Michigan lawmakers were unable to reach a budget compromise last week, missing the Oct. 1 deadline, causing a brief two-hour shutdown of the state government.
The shutdown occurred after GOP and Democratic officials disagreed over final budget deals. Governor Jennifer Granholm signed a 30-day budget continuation so the state could get up and running again.
The temporary budget, which expires Oct. 31, marks the first time in over 30 years Michigan has used a budget continuation.
The Governor is expected to veto parts of the budget that eliminate programs such as the Michigan Promise, as well as cuts in funding to local police and fire services, and reduced funding to bringing new jobs to the state.
In a prepared statement Gov. Granholm stated, “Our future demands a budget that helps diversify our economy and create jobs, a budget that keeps police and fire officers on the streets of our communities, a budget that helps our kids afford to go to college.”
One of the Governor’s biggest concerns in the budget deliberations is the cut to the state’s Promise Scholarship Program, which provides college scholarships for Michigan students.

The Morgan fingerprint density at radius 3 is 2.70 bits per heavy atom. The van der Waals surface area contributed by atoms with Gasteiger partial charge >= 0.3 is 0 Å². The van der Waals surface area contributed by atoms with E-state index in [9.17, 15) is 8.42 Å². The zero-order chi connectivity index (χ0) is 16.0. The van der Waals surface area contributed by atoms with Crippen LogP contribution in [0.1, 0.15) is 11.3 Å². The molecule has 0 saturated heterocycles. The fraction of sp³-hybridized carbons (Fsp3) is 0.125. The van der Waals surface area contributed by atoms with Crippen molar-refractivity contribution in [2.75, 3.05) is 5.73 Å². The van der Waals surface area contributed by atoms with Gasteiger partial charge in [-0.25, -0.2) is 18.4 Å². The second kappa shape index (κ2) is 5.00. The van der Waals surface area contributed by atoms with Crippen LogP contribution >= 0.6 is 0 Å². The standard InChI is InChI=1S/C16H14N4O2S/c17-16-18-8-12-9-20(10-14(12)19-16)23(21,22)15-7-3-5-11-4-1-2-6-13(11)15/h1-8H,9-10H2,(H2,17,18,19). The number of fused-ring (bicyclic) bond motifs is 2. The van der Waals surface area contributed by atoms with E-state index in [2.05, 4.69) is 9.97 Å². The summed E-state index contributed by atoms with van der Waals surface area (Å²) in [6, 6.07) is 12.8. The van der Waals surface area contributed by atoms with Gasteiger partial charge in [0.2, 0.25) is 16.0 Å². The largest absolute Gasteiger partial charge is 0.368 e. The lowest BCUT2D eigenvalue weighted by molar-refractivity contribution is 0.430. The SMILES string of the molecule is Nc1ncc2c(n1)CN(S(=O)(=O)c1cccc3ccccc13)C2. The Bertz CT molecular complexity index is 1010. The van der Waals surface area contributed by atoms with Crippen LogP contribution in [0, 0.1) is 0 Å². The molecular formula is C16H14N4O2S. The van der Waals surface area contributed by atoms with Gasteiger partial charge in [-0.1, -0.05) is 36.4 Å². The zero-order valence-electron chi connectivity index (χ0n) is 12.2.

“I think it’s terrible that Michigan is taking away this money,” said sophomore Jessica Slattery. “I worked hard in high school to get good grades and this scholarship is a big part of why I chose a Michigan school. My parents are not paying for school, I am. I’m not exactly sure how I’m going to pay for the last $1,000.”
Slattery is one of over 50,000 eligible Michigan students that will be affected if the program is cut from the state budget.
However, many believe that should Granholm veto cutting the program, Michigan’s Congress does not have the votes to override her.